Get an over-the-air antenna
All TVs since 2007 have been required to include a digital TV tuner. That means you can get free over-the-air local broadcasts—including ABC, CBS, NBC, and Fox—simply by connecting an antenna to your TV’s antenna input.
But your reception will depend on your distance from a broadcast tower, the terrain, and the surroundings (nearby houses, buildings, trees, and so on). We recently had a dozen employees test 10 different antennas in the NY metropolitan area, and eight were able to get at least some reception. And you don't have to pay very much: The least expensive antenna we tested cost about $10, and one of the best-performing models cost only $35.
Try out Aereo
For those, like me, who aren’t able to get decent reception using an over-the-air antenna, Aereo is another somewhat ingenious option. Although it’s not free, for about $8 a month Aereo connects you to your own tiny microantenna housed in its facilities, delivering over-the-air TV signals to you via the Internet.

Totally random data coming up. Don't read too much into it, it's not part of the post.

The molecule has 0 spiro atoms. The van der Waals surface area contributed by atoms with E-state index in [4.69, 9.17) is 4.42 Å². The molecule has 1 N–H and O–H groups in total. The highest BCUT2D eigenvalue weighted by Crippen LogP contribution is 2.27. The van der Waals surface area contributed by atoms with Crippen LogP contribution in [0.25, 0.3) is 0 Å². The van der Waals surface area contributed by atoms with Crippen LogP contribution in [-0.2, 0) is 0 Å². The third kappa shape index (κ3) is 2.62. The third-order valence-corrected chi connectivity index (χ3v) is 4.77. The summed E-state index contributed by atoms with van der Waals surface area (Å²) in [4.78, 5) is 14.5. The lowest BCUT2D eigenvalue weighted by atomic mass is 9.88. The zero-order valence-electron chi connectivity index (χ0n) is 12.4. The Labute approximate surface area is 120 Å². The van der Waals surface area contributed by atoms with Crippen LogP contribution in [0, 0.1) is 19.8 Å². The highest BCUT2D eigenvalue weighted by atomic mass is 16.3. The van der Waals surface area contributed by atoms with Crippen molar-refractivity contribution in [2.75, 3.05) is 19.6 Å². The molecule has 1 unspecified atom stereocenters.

Right now Aereo is only available in a few markets, but New York is one of them. The monthly fee includes 20 hours of free cloud DVR storage, which jumps to 60 hours if you’re willing to pay $12 per month.
Become an Amazon Prime subscriber
Talk about great timing. Before the start of the summer TV season, Amazon signed an exclusive licensing deal with CBS to let Amazon Prime subscribers watch new streaming episodes of "Under the Dome" just four days after they air on TV.
Amazon Prime Video is a free benefit to Amazon Prime subscribers, who pay $79 per year to get free two-day shipping. Obviously this is a solution for "Under the Dome" fans, but not necessarily other popular CBS shows, such as "The Big Bang Theory" and "NCIS."